Ethics approvals were granted by the Palmer College Foundation Institutional Review Board (IRB), The University of Iowa IRB (IRB-03 VA Only), and the VA Connecticut Health System IRB. Participants provided written informed consent to enroll in the trial which included information about the qualitative component of the research. Veterans completed VA Authorization Form #10-0493 to allow the creation and use of an audiorecording for research purposes. Participants also gave verbal consent to the recording process before the interview. Participants received up to $100 in gift cards for completion of primary outcome measures collected via REDCap during the trial, although veterans received no additional incentive to complete the qualitative interview.



Results

      Characteristics of the sample and interviews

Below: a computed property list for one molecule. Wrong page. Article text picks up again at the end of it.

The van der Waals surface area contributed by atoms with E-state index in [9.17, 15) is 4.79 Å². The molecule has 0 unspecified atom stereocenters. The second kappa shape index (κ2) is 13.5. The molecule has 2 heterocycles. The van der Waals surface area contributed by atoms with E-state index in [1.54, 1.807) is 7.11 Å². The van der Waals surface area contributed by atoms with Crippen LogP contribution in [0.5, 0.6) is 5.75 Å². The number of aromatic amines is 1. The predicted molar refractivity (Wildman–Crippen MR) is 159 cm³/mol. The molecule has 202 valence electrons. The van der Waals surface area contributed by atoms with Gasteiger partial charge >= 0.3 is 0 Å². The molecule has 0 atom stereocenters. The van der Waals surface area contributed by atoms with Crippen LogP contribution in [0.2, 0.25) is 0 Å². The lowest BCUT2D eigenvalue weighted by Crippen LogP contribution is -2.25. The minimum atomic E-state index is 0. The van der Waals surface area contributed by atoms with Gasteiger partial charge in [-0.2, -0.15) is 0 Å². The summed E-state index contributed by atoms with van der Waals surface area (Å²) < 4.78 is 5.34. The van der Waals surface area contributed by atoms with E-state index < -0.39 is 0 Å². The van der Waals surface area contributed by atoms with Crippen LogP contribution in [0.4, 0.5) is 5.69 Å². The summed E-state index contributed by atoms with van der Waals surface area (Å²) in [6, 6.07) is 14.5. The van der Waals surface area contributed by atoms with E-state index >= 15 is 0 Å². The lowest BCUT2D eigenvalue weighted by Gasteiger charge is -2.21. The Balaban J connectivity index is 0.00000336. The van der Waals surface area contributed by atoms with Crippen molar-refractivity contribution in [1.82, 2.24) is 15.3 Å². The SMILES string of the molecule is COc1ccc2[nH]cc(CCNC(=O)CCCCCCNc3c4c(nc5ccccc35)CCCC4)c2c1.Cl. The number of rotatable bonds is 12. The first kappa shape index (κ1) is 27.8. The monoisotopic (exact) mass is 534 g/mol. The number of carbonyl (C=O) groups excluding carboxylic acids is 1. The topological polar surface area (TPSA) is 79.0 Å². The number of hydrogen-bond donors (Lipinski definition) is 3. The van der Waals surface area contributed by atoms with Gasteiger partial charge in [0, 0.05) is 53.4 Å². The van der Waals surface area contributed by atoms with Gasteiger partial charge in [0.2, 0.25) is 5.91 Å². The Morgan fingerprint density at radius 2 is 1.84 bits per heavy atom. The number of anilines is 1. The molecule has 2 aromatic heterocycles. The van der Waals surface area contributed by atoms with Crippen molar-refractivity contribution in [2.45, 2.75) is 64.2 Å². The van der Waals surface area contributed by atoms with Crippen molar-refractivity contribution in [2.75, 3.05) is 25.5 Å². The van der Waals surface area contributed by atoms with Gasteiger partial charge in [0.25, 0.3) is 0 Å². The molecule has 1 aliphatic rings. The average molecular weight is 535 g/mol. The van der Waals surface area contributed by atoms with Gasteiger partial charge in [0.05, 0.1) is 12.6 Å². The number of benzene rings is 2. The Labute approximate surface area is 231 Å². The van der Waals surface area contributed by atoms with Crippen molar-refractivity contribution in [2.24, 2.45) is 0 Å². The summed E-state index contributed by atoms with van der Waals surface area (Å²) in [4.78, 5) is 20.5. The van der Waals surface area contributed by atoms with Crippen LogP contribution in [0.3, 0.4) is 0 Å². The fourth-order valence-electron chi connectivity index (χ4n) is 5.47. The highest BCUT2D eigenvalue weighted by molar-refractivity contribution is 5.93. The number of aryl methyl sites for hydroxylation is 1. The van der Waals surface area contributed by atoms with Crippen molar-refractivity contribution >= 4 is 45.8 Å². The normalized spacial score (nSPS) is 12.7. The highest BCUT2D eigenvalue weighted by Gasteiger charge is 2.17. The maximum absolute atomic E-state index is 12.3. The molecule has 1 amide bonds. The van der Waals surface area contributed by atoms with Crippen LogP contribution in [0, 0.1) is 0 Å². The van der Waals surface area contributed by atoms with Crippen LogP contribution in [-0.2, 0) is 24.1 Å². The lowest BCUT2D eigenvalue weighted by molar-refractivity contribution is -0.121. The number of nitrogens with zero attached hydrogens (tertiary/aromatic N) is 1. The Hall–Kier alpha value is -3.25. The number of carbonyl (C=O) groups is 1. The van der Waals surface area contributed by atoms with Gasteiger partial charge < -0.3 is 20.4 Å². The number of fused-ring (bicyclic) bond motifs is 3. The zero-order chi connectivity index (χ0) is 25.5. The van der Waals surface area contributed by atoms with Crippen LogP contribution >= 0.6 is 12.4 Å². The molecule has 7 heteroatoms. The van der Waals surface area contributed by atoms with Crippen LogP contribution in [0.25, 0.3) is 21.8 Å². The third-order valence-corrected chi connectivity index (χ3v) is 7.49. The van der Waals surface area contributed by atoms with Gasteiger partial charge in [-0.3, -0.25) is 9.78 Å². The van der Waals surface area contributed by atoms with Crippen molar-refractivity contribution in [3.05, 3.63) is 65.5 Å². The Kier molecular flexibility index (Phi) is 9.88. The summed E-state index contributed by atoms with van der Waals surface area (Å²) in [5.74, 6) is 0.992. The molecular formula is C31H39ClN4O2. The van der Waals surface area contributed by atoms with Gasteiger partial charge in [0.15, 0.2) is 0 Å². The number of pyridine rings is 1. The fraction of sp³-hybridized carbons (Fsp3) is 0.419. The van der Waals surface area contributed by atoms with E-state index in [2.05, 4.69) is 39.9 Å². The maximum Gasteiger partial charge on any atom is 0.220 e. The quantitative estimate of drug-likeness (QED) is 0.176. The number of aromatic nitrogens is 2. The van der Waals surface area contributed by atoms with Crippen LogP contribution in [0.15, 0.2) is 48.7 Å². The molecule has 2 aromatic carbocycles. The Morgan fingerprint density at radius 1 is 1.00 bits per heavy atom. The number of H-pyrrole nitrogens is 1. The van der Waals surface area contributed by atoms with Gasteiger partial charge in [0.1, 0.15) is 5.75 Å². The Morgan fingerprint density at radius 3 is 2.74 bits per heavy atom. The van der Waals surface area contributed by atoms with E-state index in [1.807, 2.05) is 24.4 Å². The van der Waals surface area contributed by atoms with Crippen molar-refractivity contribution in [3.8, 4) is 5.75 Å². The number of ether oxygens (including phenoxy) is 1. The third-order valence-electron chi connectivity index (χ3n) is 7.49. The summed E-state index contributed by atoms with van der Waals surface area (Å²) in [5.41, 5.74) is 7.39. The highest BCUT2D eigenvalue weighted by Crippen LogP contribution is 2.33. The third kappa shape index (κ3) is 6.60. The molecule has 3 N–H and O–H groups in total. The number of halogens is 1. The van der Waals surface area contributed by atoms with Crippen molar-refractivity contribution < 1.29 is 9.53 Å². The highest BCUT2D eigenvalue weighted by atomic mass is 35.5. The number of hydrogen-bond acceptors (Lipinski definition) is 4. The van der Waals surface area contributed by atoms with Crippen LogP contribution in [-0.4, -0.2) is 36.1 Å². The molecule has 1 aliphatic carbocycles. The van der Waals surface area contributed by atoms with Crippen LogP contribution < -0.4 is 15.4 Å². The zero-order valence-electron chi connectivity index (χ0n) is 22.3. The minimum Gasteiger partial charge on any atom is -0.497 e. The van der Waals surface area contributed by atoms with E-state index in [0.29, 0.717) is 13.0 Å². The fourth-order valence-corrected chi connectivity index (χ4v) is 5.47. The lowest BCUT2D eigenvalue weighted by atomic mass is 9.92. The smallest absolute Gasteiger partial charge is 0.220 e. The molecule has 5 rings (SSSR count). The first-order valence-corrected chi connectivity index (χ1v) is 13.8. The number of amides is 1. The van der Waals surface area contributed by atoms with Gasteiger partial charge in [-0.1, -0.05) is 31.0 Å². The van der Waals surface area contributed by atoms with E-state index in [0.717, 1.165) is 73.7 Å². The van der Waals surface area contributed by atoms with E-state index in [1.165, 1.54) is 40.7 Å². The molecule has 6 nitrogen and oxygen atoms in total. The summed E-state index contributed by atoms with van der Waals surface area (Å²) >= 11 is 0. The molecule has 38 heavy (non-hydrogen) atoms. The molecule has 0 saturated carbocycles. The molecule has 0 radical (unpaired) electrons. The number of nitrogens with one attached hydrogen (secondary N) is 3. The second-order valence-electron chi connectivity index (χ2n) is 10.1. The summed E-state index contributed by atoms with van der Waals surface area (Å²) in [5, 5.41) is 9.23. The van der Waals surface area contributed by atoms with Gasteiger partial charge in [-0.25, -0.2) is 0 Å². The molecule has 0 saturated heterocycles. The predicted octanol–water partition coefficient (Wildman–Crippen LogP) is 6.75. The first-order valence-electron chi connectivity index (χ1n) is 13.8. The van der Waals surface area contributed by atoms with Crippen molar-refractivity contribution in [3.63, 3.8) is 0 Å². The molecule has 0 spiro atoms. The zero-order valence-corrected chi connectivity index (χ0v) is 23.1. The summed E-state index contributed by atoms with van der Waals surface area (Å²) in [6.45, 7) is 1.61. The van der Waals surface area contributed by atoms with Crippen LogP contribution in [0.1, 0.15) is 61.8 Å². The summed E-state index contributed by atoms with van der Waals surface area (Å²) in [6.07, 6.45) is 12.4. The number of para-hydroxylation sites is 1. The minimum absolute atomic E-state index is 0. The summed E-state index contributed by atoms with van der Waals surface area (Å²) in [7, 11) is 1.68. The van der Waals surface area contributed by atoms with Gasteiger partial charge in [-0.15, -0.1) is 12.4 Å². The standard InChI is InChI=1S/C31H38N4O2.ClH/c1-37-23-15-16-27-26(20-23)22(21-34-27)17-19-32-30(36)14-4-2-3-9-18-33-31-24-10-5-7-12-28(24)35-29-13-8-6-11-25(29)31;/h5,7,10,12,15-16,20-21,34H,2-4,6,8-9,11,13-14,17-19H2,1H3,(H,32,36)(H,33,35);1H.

Of 40 trial participants, 24 completed interviews (60% response). Male veterans (n = 16; 67%) predominated the interviews, although the inclusion of 8 women veterans (33%) as interview participants achieved our goal of a minimum 20% female sample. Mean age (SD) was 51.7 (15.7) years with most participants stating their race as white (88%) and their ethnicity as non-Hispanic or Latinx (96%). All participants (100%) stated chronic LBP was an ongoing problem for more than 6 months. As consistent with our eligibility criteria, which included veterans with or without selected mental health conditions, most participants (95%) had either a history of mental health comorbidity documented in their electronic health record or positively screened for depression, anxiety and/or post-traumatic stress disorder on their baseline outcomes.